One Bad Apple?

“This is it. This is what matters. The experience of a product.”

When I first watched this commercial, I was convinced it was a joke–some silly parody on American life put together by a team at Saturday Night Live or maybe one of their late night competitors. Surely people don’t believe experiencing a product matters more than experiencing a person, do they?

In every scene of this 1-minute advertisement, someone is choosing to focus his or her attention away from someone and onto something.

Now that I know this commercial is very much real, I am evaluating my choices. Truthfully, I enjoy devices that save time, capture memories, and communicate effectively. My job–and essentially my life–would be made harder without various electronics. I am grateful for them, certainly.

But I never want to lose the wonder of nature or the thrill of travel or the joy of family. And I believe–if you watch this commercial carefully–that is the directive.

Suddenly phoneless meals, Internet-free Saturdays, and non-electronic family time look really good.

What do you think?

Trisha_Sig

Comments

  1. I didn’t see the commercial that way. Yes, the people have devices, but they are focused on capturing memories with those devices–capturing a picture on a trip, Facetiming at a restaurant with someone who’s across the world, Facetiming with a friend, watching a movie or playing a game with a parent. The devices weren’t being used to isolate someone; they were being used to connect with someone. I agree that these same devices can be used to isolate family members or forgo true face-to-face conversation, but I didn’t see that as the point of the commercial. Experience the product that helps you capture your experiences with/for the ones you love.

  2. Certainly a valid perspective. At the very least, the commercial is compelling. The only reason I might beg to disagree with you is the slogan, “This is it. This is what matters. The experience of a product.” I think the commercial would have been stronger with a slogan along the lines of, “This is it. This is what matters. The experience of a person.” But then Apple isn’t selling people. :) Haha.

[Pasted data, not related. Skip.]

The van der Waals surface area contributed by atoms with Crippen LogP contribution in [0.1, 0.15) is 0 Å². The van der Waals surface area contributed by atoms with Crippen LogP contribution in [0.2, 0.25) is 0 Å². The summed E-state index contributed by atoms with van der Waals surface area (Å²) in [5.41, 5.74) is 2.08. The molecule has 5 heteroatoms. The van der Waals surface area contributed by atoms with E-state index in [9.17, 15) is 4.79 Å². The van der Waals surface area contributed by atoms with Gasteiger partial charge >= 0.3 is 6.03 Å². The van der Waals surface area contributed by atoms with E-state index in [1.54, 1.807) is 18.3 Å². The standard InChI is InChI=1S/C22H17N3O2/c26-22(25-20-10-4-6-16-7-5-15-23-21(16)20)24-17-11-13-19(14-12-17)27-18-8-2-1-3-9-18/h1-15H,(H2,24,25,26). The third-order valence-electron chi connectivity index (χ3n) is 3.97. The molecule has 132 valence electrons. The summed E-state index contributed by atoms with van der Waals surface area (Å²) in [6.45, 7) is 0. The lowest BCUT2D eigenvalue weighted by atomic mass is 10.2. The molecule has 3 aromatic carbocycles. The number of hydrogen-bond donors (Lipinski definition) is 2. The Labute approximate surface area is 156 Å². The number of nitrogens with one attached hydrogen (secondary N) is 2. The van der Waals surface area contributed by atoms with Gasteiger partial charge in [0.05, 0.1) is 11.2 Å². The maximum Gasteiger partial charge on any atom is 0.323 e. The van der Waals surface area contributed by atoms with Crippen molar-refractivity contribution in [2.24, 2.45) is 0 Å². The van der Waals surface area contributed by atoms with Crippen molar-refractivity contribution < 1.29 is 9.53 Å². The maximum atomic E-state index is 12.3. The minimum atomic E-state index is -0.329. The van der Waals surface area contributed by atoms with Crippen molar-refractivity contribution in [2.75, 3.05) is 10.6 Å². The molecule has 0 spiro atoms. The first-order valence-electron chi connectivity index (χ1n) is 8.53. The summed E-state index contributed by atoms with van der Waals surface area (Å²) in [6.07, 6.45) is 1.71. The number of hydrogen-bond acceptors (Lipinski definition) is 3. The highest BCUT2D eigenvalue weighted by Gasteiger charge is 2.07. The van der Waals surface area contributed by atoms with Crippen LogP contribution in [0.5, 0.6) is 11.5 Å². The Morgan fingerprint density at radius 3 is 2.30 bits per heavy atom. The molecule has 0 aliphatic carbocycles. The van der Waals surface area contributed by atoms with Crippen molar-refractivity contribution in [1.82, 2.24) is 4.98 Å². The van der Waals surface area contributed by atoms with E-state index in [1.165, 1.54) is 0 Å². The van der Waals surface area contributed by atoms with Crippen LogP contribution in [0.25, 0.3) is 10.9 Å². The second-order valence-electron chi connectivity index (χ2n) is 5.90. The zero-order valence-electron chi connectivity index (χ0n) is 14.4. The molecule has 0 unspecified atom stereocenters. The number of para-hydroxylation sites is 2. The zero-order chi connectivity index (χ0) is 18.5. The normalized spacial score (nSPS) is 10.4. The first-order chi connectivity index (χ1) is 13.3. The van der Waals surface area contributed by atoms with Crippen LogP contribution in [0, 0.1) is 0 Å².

Thanks for the comment!

  3. Matthew says:

    I’m always disturbed by iTunes’ current slogan: You’ve never been so easily entertained. Doesn’t that seem insulting?

  4. It DOES seem insulting…and yet it won’t prevent me from returning. Nice. Thanks for the comment. :)

  5. My husband and I reacted to this commercial exactly as you did the first time we saw it…we have always thought that Apple was more about selling an image than it was about selling a product. And this commercial seems to validate our thinking. I teach high school…believe me, the IMAGE of an iWhatever is far more important than what they can do with it, who they use to communicate with it or what memories they may establish with it. They just want to iHave iT. Personally, I feel it is a very dangerous ad. It is far worse to tell our young people today that the product they own is more important than they are or the persons they know and love…Apple has moved from selling simplicity of use to significance of ownership. Even adults are sucked into that thinking…sadly. What we own should never define who we are.

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